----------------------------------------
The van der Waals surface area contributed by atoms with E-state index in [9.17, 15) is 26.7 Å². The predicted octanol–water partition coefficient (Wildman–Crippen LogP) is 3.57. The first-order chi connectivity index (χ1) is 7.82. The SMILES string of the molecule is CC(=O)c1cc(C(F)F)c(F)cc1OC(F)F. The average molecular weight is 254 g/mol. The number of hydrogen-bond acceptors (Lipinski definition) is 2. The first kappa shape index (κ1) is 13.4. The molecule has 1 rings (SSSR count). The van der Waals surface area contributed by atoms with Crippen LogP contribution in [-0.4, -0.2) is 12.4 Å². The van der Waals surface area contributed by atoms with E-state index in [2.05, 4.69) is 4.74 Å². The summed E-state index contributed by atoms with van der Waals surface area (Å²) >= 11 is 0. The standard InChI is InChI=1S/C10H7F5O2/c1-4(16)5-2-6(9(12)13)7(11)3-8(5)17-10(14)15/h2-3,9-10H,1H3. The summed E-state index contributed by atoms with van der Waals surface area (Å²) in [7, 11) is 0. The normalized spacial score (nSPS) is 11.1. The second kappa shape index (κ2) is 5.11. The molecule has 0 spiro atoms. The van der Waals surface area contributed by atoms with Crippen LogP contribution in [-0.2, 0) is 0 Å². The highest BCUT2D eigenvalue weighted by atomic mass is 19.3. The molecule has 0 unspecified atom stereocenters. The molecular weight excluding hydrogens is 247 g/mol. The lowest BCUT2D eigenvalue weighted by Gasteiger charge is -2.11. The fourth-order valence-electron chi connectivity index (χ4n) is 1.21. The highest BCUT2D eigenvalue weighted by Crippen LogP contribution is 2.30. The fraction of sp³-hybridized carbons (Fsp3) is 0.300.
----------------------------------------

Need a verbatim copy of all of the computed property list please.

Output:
The van der Waals surface area contributed by atoms with E-state index in [9.17, 15) is 26.7 Å². The predicted octanol–water partition coefficient (Wildman–Crippen LogP) is 3.57. The first-order chi connectivity index (χ1) is 7.82. The SMILES string of the molecule is CC(=O)c1cc(C(F)F)c(F)cc1OC(F)F. The average molecular weight is 254 g/mol. The number of hydrogen-bond acceptors (Lipinski definition) is 2. The first kappa shape index (κ1) is 13.4. The molecule has 1 rings (SSSR count). The van der Waals surface area contributed by atoms with Crippen LogP contribution in [-0.4, -0.2) is 12.4 Å². The van der Waals surface area contributed by atoms with E-state index in [2.05, 4.69) is 4.74 Å². The summed E-state index contributed by atoms with van der Waals surface area (Å²) >= 11 is 0. The standard InChI is InChI=1S/C10H7F5O2/c1-4(16)5-2-6(9(12)13)7(11)3-8(5)17-10(14)15/h2-3,9-10H,1H3. The summed E-state index contributed by atoms with van der Waals surface area (Å²) in [7, 11) is 0. The normalized spacial score (nSPS) is 11.1. The second kappa shape index (κ2) is 5.11. The molecule has 0 spiro atoms. The van der Waals surface area contributed by atoms with Crippen LogP contribution in [-0.2, 0) is 0 Å². The highest BCUT2D eigenvalue weighted by atomic mass is 19.3. The molecule has 0 unspecified atom stereocenters. The molecular weight excluding hydrogens is 247 g/mol. The lowest BCUT2D eigenvalue weighted by Gasteiger charge is -2.11. The fourth-order valence-electron chi connectivity index (χ4n) is 1.21. The highest BCUT2D eigenvalue weighted by Crippen LogP contribution is 2.30. The fraction of sp³-hybridized carbons (Fsp3) is 0.300.